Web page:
In April 2016 I set off from Goa, India at the age of 18 with less than 200$ in savings with everything I owned in a 50 Liter backpack after dropping out of college and giving away almost everything I owned! My goal was to make money traveling the world, meet incredible people and build a kind of life that I wouldn’t need a vacation from.
Now it’s been over a year as I sit down to reflect on everything that’s happened, from having soo many incredible adventures, making my goals a reality and impacting soo many lives. Here are a few lessons I learned along the way.
Lessons Learnt From Living Out of a Backpack
#1: You Don’t Really Need a Lot
If there’s one thing the mass media has done well, it’s selling us on the idea of stuff and that we need more and more things to be happy. From the big house with the white picket fence to the latest iPhone! Now the big house with a picket fence is a dream for a lot of people, but not everyone actually wants that!
Many people want to travel a country in an RV or bring up their kids on a farm in the countryside! However, to keep the economic system flowing, thanks to the advertising industry, we now have millions of people who buy things they don’t need, with money they can’t afford to spend, to impress people they don’t even like.
The greatest lesson I have learned would be that, you don’t really need a lot of things to be happy! Growing up I was born into a family of hoarders, they kept plenty of things that they didn’t need. Stuff that logically would never ever be used again! I didn’t choose that path, somewhere down the line I realized that I’d rather have a life full of experiences instead of a house full of things!
Not that a house full of things is bad, but it just isn’t something I prioritize, as I don’t think it brings value to me. When I climbed the world’s third highest mountain pass alone last year I had everything I owned on my back, weighing about 15kgs. That feels like a lot to me, right now my bag weighs only 5kgs! I have a personal rule in life, wherein I give away anything that I don’t use for 2 weeks! That may seem extreme but it fits my lifestyle.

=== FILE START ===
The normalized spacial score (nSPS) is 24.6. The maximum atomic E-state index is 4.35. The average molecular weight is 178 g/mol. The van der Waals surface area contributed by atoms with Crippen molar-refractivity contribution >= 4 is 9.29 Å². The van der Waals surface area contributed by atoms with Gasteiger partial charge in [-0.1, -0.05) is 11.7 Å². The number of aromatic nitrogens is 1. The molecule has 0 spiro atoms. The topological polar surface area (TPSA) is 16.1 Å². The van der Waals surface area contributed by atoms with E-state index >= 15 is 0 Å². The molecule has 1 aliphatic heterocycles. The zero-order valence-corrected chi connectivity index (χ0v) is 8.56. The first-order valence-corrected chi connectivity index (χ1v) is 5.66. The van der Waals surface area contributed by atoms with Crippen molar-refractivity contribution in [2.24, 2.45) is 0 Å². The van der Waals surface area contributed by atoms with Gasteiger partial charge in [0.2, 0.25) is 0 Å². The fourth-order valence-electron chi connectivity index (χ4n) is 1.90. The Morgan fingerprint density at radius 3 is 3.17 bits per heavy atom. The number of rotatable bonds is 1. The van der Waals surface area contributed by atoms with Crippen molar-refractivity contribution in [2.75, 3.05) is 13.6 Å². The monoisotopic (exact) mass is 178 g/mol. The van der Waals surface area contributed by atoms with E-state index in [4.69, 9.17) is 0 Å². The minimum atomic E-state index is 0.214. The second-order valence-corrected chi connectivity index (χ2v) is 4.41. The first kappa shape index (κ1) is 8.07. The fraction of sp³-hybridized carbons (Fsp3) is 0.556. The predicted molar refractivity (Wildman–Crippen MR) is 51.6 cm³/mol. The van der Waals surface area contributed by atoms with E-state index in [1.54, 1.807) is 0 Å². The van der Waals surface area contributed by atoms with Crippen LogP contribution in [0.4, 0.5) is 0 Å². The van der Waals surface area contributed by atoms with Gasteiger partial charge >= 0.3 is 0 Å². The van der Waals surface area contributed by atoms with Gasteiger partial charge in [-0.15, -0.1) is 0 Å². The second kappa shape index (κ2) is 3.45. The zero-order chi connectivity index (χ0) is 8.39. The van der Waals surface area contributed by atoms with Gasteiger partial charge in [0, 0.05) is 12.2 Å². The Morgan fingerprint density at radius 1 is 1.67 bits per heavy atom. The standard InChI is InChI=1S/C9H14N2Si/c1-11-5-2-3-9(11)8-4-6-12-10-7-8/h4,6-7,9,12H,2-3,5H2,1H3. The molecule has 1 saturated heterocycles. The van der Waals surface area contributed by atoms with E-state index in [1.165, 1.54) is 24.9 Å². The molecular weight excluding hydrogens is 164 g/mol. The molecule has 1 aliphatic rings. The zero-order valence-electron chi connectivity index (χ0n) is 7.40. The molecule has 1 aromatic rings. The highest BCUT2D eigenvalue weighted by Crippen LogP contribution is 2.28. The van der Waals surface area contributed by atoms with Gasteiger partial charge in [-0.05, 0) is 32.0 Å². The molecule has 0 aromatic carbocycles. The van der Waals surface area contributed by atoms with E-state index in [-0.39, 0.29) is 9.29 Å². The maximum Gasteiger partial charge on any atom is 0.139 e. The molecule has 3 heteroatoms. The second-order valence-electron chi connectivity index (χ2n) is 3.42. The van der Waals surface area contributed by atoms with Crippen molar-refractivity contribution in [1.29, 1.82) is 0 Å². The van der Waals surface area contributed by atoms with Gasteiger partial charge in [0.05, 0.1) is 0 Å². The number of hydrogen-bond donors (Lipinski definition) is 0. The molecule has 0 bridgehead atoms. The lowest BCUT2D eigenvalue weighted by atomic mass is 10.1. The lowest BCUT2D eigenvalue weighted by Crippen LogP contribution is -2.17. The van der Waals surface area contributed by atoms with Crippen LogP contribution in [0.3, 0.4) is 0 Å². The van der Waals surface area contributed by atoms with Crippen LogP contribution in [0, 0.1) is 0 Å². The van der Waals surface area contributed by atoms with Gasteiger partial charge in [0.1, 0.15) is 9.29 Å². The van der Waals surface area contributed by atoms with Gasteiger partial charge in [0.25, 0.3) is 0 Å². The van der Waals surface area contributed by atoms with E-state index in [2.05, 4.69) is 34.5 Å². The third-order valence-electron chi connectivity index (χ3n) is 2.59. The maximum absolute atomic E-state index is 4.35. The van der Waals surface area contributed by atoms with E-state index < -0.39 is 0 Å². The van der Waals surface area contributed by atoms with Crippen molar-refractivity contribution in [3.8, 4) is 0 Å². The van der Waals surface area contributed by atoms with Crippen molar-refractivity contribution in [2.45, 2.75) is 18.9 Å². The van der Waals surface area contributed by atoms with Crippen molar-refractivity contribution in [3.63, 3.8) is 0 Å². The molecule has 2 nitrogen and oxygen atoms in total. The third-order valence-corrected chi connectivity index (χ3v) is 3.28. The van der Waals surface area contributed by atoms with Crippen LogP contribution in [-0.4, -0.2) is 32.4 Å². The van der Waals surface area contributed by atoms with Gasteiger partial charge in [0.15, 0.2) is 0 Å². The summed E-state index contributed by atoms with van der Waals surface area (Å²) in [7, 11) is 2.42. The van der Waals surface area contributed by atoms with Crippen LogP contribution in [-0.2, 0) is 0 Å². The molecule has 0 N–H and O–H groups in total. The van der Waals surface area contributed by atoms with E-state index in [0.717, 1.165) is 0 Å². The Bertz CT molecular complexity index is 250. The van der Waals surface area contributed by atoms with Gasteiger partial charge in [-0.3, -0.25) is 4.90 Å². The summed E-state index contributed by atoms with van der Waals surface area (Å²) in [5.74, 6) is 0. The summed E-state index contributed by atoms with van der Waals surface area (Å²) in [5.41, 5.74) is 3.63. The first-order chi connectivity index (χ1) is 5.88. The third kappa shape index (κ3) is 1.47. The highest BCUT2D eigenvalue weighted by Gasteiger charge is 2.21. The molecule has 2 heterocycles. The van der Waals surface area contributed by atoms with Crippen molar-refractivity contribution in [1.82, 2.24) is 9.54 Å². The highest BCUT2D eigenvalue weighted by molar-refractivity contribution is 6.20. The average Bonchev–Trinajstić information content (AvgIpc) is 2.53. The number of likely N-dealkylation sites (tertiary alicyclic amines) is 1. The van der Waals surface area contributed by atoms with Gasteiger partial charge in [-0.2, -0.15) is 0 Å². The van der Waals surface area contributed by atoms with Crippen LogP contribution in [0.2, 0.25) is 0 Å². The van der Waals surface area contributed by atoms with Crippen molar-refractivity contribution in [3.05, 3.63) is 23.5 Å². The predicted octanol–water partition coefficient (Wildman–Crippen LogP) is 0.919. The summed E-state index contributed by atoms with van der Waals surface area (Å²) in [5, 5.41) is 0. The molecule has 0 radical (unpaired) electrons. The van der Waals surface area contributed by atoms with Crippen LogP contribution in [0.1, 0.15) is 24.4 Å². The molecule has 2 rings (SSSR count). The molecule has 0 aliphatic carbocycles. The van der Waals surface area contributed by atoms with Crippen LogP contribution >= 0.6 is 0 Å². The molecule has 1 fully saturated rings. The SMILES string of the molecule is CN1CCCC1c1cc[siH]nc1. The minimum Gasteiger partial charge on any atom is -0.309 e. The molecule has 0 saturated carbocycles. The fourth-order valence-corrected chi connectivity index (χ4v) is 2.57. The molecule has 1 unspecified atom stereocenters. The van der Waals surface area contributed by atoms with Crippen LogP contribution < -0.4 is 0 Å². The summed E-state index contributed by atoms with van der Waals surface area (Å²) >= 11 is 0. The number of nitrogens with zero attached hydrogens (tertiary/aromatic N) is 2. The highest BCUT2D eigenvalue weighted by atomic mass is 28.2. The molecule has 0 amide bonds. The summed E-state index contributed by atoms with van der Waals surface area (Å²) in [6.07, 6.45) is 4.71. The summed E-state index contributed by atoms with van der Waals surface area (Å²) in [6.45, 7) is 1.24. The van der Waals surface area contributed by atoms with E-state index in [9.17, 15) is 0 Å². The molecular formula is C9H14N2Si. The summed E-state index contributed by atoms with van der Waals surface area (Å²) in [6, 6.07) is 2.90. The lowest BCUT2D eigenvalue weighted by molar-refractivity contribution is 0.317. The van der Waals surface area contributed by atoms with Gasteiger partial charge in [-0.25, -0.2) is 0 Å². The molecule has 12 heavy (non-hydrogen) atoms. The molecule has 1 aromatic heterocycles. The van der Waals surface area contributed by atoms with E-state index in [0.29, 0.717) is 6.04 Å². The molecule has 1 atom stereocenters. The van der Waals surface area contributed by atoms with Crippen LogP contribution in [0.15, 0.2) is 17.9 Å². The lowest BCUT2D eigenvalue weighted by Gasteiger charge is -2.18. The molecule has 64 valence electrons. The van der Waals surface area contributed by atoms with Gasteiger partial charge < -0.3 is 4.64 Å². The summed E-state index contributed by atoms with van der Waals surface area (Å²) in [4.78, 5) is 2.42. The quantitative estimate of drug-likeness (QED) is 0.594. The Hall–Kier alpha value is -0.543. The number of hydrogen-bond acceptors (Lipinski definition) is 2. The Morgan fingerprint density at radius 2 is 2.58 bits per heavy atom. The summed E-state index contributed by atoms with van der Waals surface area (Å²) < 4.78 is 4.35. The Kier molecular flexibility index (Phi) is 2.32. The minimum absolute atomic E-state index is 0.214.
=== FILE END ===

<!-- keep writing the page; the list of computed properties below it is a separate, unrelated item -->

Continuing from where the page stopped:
#2: It’s Not a Numbers Game
I’m in a few groups of minimalism on Facebook and I always cringe when people start to treat it like a competition. According to the lifestyle, I live and the picture above it may seem like I know how many things are there, and have a list of everything I own, right? Wrong!
Firstly cause I’m too lazy *yup, I do stuff like climb mountains, but I’m too lazy to count the things in a picture haha* and secondly, knowing the number of things I own brings absolutely no value to my life whatsoever so why waste my time.
It’s not a competition about having less, the only reason I know that my bag weighs around ~8kg is because of airlines carry on weight limit! It’s not about what you have or how much you have but what you do with what you have and how what you have makes you feel!
#3: The World is My Home
There are times where I’ve felt more at home, sipping coffee sitting in a cafe overlooking the ocean in Sri Lanka then I did in the house I was brought up in. I’m typing this from a cafe in Vietnam, a country I spent 5 months in so far and I will spend this night, like most nights in an Airbnb, where I’m spending the next few nights, Is it my address? Nope. Is it my house? Nope. Does it feel like home? It sure does.
This was the view from the rooftop of the sunset yesterday, and that’s just on a normal day! The world is so beautiful and has so much to explore and I don’t think it would be fair for me to consider a single place “home”, I believe that the world is my home.
Home to me isn’t a place or an exact location, it’s a state of mind. I feel at home while climbing mountains, crossing borders and basically doing what I love. If I find a city or country that I like I just stay there until it feels like I need to move again. I was in Laos for a month, just a little over a week ago and was supposed to go to Thailand after that but instead, a part of me wanted to come back to Vietnam and live here for a while, so I did.
#4: Do You
Will I ever settle down? Who knows, Probably! I rarely think past the next coffee. One of the things I talk a lot about is doing what you love. If tomorrow I find that traveling the world doesn’t bring me any joy, I’ll stop doing it. If I find a place that I love and want to live in, then I’ll just stop traveling and live there!
A lot of my fans have asked me to start travel vlogging. However, I didn’t do that. Why? Because it wasn’t something I was passionate about. Just cause it’s popular to do something doesn’t mean you’ve got to do it, even if you don’t like it.
I wanted to vlog but not about travel as I didn’t like having to record all the time, now what did I like more than travel? Coffee; so I started a vlog on YouTube where I’m going around the world, trying different coffee’s and talking about them.